استانداردهای حسابداری و میثاق بدهی : آیا "رویکرد ترازنامه" به کاهش استفاده از میثاق ترازنامه منجر شده است؟
|کد مقاله||سال انتشار||مقاله انگلیسی||ترجمه فارسی||تعداد کلمات|
|20493||2011||25 صفحه PDF||سفارش دهید||محاسبه نشده|
Publisher : Elsevier - Science Direct (الزویر - ساینس دایرکت)
Journal : Journal of Accounting and Economics, Volume 52, Issues 2–3, November 2011, Pages 178–202
Recent years have seen a sharp decline in the use of balance sheet-based covenants in private debt contracts. I hypothesize that changes in accounting standards can explain part of this decline. Standard setting has shifted towards a “balance sheet approach”, which I predict has made the balance sheet less useful for contracting. I measure the effect of the balance sheet approach on specific borrowers using a volatility ratio. I find that borrowers with greater volatility ratios are less likely to have balance sheet-based covenants. This evidence is consistent with reductions in the contracting usefulness of the balance sheet being associated with reductions in balance sheet covenants.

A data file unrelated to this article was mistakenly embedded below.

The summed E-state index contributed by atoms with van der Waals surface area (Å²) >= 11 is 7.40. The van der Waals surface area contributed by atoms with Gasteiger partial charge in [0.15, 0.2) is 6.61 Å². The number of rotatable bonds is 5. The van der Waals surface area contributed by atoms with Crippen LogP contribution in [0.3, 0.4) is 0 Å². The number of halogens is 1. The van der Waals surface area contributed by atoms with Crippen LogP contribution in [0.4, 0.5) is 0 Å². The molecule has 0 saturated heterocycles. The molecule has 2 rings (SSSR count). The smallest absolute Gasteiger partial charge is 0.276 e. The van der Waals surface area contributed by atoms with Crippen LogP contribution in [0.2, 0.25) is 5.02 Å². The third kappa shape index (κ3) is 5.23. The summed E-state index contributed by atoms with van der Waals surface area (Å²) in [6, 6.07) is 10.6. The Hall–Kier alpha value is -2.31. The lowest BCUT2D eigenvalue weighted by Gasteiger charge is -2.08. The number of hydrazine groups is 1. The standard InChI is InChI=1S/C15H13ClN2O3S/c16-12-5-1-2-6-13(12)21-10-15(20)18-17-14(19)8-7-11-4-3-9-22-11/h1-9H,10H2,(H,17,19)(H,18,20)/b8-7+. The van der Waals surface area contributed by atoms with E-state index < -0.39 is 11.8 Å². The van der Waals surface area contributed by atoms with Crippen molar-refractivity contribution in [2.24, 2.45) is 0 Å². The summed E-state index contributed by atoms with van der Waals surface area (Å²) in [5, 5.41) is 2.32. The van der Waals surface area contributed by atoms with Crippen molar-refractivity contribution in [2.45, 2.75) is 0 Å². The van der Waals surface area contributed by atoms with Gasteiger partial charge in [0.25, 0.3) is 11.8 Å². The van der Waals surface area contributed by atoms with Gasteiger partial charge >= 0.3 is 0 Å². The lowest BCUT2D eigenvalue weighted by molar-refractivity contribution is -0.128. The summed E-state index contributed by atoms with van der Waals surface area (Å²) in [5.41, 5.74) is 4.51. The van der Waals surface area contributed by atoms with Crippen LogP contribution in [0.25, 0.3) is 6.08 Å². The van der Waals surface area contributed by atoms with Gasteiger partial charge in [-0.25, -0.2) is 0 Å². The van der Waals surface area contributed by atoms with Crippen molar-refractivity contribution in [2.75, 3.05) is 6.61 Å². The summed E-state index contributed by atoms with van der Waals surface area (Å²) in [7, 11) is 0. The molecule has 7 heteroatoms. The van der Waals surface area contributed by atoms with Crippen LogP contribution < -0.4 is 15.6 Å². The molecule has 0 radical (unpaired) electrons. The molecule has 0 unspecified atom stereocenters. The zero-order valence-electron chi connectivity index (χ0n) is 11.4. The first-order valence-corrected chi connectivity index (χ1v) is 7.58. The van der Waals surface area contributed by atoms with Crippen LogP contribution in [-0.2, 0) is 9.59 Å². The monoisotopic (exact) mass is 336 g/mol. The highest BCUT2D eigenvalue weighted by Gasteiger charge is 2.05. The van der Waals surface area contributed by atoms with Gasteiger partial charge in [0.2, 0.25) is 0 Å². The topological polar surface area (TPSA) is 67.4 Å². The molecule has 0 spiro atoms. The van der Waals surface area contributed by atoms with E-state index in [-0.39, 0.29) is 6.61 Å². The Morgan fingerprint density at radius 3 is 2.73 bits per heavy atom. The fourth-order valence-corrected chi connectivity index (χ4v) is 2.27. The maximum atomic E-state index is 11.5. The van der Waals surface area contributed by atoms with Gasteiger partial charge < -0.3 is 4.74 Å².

Recent years have seen striking changes in covenant inclusion in debt contracts. In 1996, financial covenants measured with balance sheet variables—including Leverage, Net Worth, and Current Ratio—were included in more than 80% of private debt contracts.1 In the intervening years, their use declined sharply, to only 32% of deals by 2007. The same trend is not apparent for other types of financial covenants. For example, covenants measured with income statement ratios—such as Interest Coverage, Fixed Charge Coverage, and Debt-to-Earnings—have been included in between 74% and 82% of deals over the same period, displaying no declining trend in use (see Fig. 1). Fig. 1. Financial covenant inclusion by year, 1996–2007. Income statement covenants include interest coverage, fixed charge coverage, and debt-to-earnings. Balance sheet covenants include leverage, net worth, and current ratio. Figure options This trend in covenant use has been accompanied by a change in the direction of accounting standard setting. Based in large part on the FASB's Conceptual Framework, the objective of standard setting has shifted from the determination of net income (the income statement approach) to the valuation of assets and liabilities (the balance sheet approach). As described in Dichev (2008), the conceptual focus on the balance sheet has been accompanied by a variety of new accounting standards, including changes in accounting for goodwill and asset securitization as well as expanded recognition rules for hedge accounting. There has also been broader adoption of fair value accounting, in which many financial assets and liabilities are recognized on the balance sheet at market price rather than historical cost. Recent accounting standards have further solidified the balance sheet approach, and suggest the trend towards fair value accounting is likely gaining momentum.2 I hypothesize that this shift in standard setting has potentially compromised the value of the balance sheet for debt contracting. As discussed in Holthausen and Watts (2001), Watts (2003), and Kothari et al. (2010), debt contracting parties rely on a conservative balance sheet, with high thresholds of verifiability, to reflect the lower bound of the liquidation value of net assets. Accounting under the balance sheet approach, however, often features estimates of asset and liability values, as well as discretion in the timing of recognition of value changes. These value estimates—which I term “balance sheet adjustments”—have the potential to limit the contracting usefulness of the balance sheet by introducing error and bias into reported asset and liability values. Because balance sheet adjustments provide unreliable signals of the borrower's liquidation value, lenders will, in turn, use balance sheet-based financial covenants less frequently. I therefore hypothesize that this trend in standard setting has contributed to the change in covenant use, and that the magnitude of balance sheet adjustments is negatively associated with the likelihood of a borrower having a balance sheet covenant. Using a sample of 8,527 private debt agreements issued between 1996 and 2007, I document the decline in balance sheet covenant use. I measure the borrower-specific exposure to balance sheet-based accounting rules using the Volatility Ratio (VR), the ratio of the volatility of changes in book value over the volatility of adjusted net income, which excludes several transient components.3 VR captures the magnitude of balance sheet adjustments such as marking investments to market and recognizing impairment write-offs. Consistent with my prediction, I find a significant negative relation between VR and inclusion of balance sheet covenants. I do not, however, find a significant relation between VR and inclusion of income statement covenants. The empirical results are robust to a variety of alternative specifications, including use of different measures of balance sheet focus. Although the subject of this study is accounting standards and how they influence the contracting usefulness of balance sheet information, there are other plausible explanations for the pattern of declining balance sheet covenant use. I find that the asset bases of borrowers are associated with covenant use, as borrowers with more assets in place and fewer operating leases are more likely to have balance sheet covenants. I also find that deals with an “institutional tranche” (i.e. a Term Loan Tranche B or higher), which are more likely to be sold or securitized (Wittenberg-Moerman, 2008), are less likely to have balance sheet covenants. I interpret this as evidence that changes in the syndicated loan market have also affected covenant use. I also examine the association between increased competition in lending and covenant use. Although I find some evidence of covenant loosening by lenders who most aggressively expanded market share over the sample period, the results suggest that competition has not contributed to the change in use of balance sheet covenants. Finally, the association between VR and balance sheet covenant use is robust to these alternative explanations, consistent with the view that changes in accounting standards have contributed to the change in covenant inclusion. Although there is a strong association between VR and balance sheet covenant inclusion, there is no relation between the ratio and income statement covenant use. I expect that there are two reasons for this. First, “dirty surplus” in US GAAP allows many balance sheet adjustments to temporarily avoid recognition on the income statement; for example, a valuation adjustment on an available-for-sale security is classified as other comprehensive income until the security is sold.4 Second, when adjustments do articulate through the income statement, earnings in debt covenants is generally modified from its GAAP definition to exclude these adjustments (for example, earnings in debt covenants are often modified to exclude “non-cash” items and write-ups and write-downs of asset values). In contrast, balance sheet measures such as net worth are seldom modified from their GAAP definition in debt covenants.5 Despite the debate on the merits of the balance sheet versus income statement approaches to standard setting (Barth, 2006, Benston et al., 2007 and Dichev, 2008), there is little evidence examining what impact the ongoing shift to the balance sheet approach has had on the qualities of accounting information. The results of this study suggest that balance sheet information has become less useful for an important group of users of financial statement data: debt contracting parties. Although this study does not directly examine the consequences of this change, the evidence is consistent with a lower supply of debt contracting provisions. To the extent that this reduction in supply is costly, it is important to understand both its consequences and its causes. In Section 2, I present the hypothesis development. In Section 3, I describe the sample and develop the Volatility Ratio, the empirical measure of balance sheet focus. In Section 4, I present empirical tests and results. I conclude in Section 5.